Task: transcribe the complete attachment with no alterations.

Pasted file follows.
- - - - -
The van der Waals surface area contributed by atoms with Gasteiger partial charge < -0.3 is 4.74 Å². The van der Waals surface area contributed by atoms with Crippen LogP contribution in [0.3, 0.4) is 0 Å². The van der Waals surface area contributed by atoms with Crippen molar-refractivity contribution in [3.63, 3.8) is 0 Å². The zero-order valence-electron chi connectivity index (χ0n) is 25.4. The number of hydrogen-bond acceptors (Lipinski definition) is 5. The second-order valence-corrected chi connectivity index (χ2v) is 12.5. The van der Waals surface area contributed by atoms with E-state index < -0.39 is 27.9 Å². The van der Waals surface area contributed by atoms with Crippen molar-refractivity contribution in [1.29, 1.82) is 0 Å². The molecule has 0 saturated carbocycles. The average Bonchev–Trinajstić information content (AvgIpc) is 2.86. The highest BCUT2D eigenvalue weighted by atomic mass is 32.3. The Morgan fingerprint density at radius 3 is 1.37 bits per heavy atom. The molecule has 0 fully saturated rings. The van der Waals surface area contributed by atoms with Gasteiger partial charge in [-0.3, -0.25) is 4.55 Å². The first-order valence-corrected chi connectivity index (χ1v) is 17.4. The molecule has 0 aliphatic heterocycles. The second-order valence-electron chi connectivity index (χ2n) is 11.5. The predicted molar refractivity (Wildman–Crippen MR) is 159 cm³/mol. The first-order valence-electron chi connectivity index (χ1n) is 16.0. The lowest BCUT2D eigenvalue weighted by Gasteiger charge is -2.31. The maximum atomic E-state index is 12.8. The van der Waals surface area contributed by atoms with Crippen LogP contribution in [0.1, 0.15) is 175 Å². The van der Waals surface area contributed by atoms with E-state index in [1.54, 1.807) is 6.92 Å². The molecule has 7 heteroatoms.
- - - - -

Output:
The van der Waals surface area contributed by atoms with Gasteiger partial charge < -0.3 is 4.74 Å². The van der Waals surface area contributed by atoms with Crippen LogP contribution in [0.3, 0.4) is 0 Å². The van der Waals surface area contributed by atoms with Crippen molar-refractivity contribution in [3.63, 3.8) is 0 Å². The zero-order valence-electron chi connectivity index (χ0n) is 25.4. The number of hydrogen-bond acceptors (Lipinski definition) is 5. The second-order valence-corrected chi connectivity index (χ2v) is 12.5. The van der Waals surface area contributed by atoms with E-state index < -0.39 is 27.9 Å². The van der Waals surface area contributed by atoms with Crippen molar-refractivity contribution in [1.29, 1.82) is 0 Å². The molecule has 0 saturated carbocycles. The average Bonchev–Trinajstić information content (AvgIpc) is 2.86. The highest BCUT2D eigenvalue weighted by atomic mass is 32.3. The Morgan fingerprint density at radius 3 is 1.37 bits per heavy atom. The molecule has 0 fully saturated rings. The van der Waals surface area contributed by atoms with Gasteiger partial charge in [-0.3, -0.25) is 4.55 Å². The first-order valence-corrected chi connectivity index (χ1v) is 17.4. The molecule has 0 aliphatic heterocycles. The second-order valence-electron chi connectivity index (χ2n) is 11.5. The predicted molar refractivity (Wildman–Crippen MR) is 159 cm³/mol. The first-order valence-electron chi connectivity index (χ1n) is 16.0. The lowest BCUT2D eigenvalue weighted by Gasteiger charge is -2.31. The maximum atomic E-state index is 12.8. The van der Waals surface area contributed by atoms with Crippen LogP contribution in [0.1, 0.15) is 175 Å². The van der Waals surface area contributed by atoms with E-state index in [1.54, 1.807) is 6.92 Å². The molecule has 7 heteroatoms.